Additional attributes are delivered around specific requirements and upcoming events. For example, farmers need temperature and humidity information, while marine vessels need to track ocean currents. In another example, for any expected hurricanes, weather data provides regular updates on their location, movement, direction, and speed.

    What are the different types of weather data?

    Weather data is a broad data category. It can be divided into subcategories based on temporal and geographical coverage. Some customers need historical data, while some need real-time data. Some may focus on a smaller region or a city, while others may want the data for a state or across the globe. For climate change tracking, accurate analysis needs to take into account state, country, region, and global data.

    • Real-time data: It is typically delivered through real-time weather APIs. This approach makes data available as soon it is updated and provides real-time insights.
    • Historical weather data: It is available as a downloadable database and also through historical weather APIs. This approach enables access to weather conditions spanning several decades, helping identify patterns and anomalies.
    • Local data: This data is specific to a small region, a state, or a country. Local weather data in real time is valuable for forecast models which can help the local community for planning their work and making provisions for any natural disasters. Historical local weather data helps track patterns and make long-term development policies. Modern technology makes local data available for a farm, too, to support agricultural activities.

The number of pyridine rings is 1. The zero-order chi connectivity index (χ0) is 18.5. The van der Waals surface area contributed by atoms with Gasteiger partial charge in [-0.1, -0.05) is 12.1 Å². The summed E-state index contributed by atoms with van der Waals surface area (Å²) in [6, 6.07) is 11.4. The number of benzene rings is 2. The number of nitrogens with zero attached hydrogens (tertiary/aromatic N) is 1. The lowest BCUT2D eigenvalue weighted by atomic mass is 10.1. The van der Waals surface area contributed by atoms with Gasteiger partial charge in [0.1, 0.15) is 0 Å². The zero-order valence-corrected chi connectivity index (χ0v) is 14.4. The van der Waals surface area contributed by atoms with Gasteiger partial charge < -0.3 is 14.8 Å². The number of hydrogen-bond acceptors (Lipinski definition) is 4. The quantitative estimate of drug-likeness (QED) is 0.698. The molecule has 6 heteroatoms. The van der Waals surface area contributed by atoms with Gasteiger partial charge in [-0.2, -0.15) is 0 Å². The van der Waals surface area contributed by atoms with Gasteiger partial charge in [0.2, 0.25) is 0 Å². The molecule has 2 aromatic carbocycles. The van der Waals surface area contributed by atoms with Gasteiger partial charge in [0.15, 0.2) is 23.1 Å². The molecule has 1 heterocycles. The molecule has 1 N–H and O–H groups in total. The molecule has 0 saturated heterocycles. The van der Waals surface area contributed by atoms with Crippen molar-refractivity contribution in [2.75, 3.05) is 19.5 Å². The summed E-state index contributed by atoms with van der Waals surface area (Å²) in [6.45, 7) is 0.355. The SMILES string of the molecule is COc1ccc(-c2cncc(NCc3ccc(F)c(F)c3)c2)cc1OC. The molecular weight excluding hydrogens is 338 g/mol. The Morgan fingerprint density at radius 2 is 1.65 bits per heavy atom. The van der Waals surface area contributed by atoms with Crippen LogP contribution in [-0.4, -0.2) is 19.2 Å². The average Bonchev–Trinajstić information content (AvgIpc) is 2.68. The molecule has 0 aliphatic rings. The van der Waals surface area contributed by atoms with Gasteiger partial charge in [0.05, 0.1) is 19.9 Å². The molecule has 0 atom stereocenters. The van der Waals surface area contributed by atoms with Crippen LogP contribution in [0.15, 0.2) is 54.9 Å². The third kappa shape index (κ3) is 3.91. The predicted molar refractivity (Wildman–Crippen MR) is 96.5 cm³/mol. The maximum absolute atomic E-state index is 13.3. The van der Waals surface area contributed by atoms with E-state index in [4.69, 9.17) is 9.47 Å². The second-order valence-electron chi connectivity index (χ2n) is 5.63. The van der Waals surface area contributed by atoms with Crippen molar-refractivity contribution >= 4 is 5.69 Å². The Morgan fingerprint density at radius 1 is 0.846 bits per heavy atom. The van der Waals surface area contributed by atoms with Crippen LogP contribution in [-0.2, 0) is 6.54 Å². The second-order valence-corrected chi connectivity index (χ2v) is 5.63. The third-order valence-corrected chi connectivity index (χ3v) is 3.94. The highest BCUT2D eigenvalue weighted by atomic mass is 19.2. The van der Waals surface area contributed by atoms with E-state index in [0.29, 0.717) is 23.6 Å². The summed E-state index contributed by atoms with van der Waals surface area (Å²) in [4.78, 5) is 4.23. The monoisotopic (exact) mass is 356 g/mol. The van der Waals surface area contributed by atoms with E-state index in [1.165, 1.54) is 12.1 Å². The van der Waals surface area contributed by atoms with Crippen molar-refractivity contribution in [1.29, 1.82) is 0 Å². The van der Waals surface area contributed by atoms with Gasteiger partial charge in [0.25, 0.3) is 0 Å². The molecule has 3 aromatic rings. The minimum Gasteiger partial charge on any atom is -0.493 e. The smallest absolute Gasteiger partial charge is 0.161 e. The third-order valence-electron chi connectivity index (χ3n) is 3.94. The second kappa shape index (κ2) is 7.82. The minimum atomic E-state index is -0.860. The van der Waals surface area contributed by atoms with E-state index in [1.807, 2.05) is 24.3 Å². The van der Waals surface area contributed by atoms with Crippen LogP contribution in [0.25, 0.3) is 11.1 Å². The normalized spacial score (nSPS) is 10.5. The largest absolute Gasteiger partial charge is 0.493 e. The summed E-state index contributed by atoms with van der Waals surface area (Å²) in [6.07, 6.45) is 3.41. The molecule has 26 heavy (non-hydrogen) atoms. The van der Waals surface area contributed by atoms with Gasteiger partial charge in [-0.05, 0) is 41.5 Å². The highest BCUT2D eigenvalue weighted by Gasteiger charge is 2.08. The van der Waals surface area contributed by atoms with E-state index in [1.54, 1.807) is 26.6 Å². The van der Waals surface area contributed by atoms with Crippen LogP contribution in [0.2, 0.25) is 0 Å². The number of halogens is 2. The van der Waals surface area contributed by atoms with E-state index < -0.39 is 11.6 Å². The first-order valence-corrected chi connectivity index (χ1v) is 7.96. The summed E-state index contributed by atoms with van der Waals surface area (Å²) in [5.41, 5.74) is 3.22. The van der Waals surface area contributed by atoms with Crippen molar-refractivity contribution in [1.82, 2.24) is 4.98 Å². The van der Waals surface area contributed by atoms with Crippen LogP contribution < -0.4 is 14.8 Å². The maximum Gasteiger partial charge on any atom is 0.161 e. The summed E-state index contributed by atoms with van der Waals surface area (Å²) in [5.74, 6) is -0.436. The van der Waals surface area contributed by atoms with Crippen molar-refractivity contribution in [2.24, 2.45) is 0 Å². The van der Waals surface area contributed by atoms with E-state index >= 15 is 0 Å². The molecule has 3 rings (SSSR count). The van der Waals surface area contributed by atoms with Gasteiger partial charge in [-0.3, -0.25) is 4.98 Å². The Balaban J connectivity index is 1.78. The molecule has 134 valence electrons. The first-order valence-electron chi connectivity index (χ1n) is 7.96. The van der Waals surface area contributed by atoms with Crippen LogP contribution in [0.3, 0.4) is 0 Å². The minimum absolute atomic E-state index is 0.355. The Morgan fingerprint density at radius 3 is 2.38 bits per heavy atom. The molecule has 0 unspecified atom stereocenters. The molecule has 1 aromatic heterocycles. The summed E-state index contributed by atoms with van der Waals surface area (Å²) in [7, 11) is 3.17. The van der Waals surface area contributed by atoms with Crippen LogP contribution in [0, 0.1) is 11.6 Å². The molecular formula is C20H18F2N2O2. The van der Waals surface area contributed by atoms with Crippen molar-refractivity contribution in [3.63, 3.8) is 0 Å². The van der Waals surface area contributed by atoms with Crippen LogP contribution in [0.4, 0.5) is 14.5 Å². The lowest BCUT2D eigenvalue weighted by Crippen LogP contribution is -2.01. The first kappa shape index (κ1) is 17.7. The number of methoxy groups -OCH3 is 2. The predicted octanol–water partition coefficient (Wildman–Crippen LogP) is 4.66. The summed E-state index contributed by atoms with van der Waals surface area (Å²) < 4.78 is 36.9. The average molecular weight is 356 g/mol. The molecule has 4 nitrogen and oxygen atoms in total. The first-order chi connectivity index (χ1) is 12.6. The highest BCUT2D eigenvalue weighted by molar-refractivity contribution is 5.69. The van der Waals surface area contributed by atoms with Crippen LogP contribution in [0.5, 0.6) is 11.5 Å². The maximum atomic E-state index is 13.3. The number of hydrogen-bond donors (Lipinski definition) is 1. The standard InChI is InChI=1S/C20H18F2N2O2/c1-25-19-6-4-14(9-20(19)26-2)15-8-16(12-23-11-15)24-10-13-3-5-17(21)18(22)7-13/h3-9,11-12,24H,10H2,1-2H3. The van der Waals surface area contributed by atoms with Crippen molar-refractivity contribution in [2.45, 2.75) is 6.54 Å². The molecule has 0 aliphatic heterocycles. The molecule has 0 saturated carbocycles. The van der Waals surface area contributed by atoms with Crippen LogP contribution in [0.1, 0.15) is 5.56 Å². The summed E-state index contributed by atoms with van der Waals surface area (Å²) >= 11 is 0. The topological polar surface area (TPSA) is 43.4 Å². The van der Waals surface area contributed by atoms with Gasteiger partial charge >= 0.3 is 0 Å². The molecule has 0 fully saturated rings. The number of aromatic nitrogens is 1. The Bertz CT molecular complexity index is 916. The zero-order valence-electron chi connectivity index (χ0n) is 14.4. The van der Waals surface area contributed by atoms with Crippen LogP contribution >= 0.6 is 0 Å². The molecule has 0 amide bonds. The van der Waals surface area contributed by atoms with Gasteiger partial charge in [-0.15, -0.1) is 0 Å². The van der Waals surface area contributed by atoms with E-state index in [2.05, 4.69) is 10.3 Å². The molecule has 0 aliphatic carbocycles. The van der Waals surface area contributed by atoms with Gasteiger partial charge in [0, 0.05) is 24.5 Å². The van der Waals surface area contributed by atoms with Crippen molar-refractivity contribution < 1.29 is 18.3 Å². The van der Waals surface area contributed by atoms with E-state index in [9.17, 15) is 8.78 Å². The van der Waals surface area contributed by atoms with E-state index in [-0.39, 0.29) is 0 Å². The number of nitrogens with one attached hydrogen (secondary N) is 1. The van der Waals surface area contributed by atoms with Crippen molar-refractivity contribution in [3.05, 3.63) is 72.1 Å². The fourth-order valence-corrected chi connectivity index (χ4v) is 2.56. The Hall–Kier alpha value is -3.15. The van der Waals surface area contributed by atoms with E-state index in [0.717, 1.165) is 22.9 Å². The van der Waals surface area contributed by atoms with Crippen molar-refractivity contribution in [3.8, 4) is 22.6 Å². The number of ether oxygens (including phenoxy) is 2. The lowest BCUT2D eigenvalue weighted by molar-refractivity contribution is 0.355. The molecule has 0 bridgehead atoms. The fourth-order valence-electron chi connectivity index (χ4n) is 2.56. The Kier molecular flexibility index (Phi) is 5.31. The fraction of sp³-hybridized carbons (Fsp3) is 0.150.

• Global weather data: This data provides information on weather and climate trends from across the world. It helps detect climate patterns, track climate change, and power divers analytical cases.

    How should I test the quality of the data?

    The easiest way to test the quality of the data is by checking historical data to see if conclusions match predictions. On a more granular level, data coming from sensors need to be tested and thoroughly vetted.

    The key factors for sensor data are type, location, and the number of sensors. Some types of sensors are more reliable and produce more accurate data. For example, images captured from planes are not as detailed as images captured by satellites, particularly near an urban area or a body of water. More sensors will deliver more accurate data by aggregating measurements from all of them. More sensors also provide an opportunity to compare results and identify faulty sensors.

    The accuracy of sensor data depends on how the sensors are maintained and how often they get recalibrated.

    To test the quality of the data:

    • Ensure the reliability of sensors and the frequency of their testing, maintenance, and recalibration.
    • Test the data for accuracy, consistency, and completeness.
    • Validate that the vendor provides the data attributes matching your requirements and quality criteria.

    Who uses the data?

    Government and semi-governmental agencies use this type of data for strategic infrastructure planning.